I said mass at the Jesuit Residence today and my homily was brief. I talked about Mark’s narrative of the healing of Simon Peter’s mother-in-law (Mark 1:29-39).
She was sick and she had very important guests. She was too ill for her to attend to their needs. Because of her Guest’s prominence as a healer, she knew people would flock to her house as soon as possible. Her house would be teeming with people. She had to serve them well! But, she was down with a fever. Fortunately, her sons-in-law and their friends knew exactly how to fix it: they immediately told Jesus. And everything turned out fine.
The disciples’ natural tendency to “immediately tell Jesus” about their concern is very striking. Do I “immediately tell Jesus” about my domestic hurdles? I would be very honest with you: I don’t. I do not want to “disturb” Jesus who has more important things to attend to like the Refugee Crisis than my banal and mundane issues. You see, we don’t bring to the highest official issues that we can solve ourselves at our level. The person in the corner office will be very happy to hear about the company’s achievements and our grandest goals for the future— not about the number of pens needed by a department.
I remember my parents. When I was young, I’d find them at the family’s table at the break of dawn, talking about what they would do during the day. Over a cup of coffee, my mom would enumerate things like going to market to buy pork ribs and taro roots for soup, or my dad would say that he had to go to the office even if he had nothing to do. In the evening, they would again share what they had done, before the rosary at bedtime.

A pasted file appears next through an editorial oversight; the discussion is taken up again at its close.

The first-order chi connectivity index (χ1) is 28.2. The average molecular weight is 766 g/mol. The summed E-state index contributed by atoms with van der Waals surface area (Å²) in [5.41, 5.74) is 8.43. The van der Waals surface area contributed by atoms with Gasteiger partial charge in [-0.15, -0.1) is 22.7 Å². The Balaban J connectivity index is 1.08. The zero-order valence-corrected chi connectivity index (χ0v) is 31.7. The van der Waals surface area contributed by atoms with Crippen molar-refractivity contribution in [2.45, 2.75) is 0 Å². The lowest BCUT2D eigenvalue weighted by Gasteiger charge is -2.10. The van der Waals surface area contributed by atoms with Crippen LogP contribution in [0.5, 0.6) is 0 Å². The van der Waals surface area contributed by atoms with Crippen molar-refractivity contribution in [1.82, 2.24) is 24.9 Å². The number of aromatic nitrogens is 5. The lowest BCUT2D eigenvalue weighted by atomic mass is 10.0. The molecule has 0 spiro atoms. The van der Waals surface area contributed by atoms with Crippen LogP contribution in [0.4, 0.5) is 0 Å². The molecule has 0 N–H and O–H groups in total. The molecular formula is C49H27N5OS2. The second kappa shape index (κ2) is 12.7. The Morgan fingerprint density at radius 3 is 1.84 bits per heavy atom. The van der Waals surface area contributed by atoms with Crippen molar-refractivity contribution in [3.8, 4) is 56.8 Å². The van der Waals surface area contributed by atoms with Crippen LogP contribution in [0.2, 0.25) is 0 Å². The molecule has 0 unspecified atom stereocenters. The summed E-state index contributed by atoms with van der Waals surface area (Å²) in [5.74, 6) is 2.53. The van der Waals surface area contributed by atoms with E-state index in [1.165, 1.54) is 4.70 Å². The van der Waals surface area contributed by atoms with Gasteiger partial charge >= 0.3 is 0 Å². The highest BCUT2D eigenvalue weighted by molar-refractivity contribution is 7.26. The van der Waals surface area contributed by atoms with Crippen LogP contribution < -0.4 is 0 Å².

That was how my parents deepened their relationship with each other, managed our family and focused on what mattered to them the most— yes, the “reporting” mattered.
I guess, the deepest prayers are the simplest ones done regularly, like talking to the Lord on our way to school; as we buy our toiletries at the grocery store; as we prune our garden plants; and as we wash the dishes, dry our clothes, and clean the house. We can talk to the Lord about everything and anything under the sun on our most boring, banal and hackneyed of days.
Though God is always with us, we too should consciously “bring” God wherever we are.
A kid’s story about what he ate at lunch will be trite to his parents’ work supervisor, but meaningful to his parents. Since God is our Father and we are His children, whatever commonplace things we do, God is very happy! The psalmist once wrote, “The Lord takes delight in His people” (Psalm 149:4).
The Lord, thus, enjoys that we come to him and “trouble” Him of our stories about how we have been in the daily grind of things.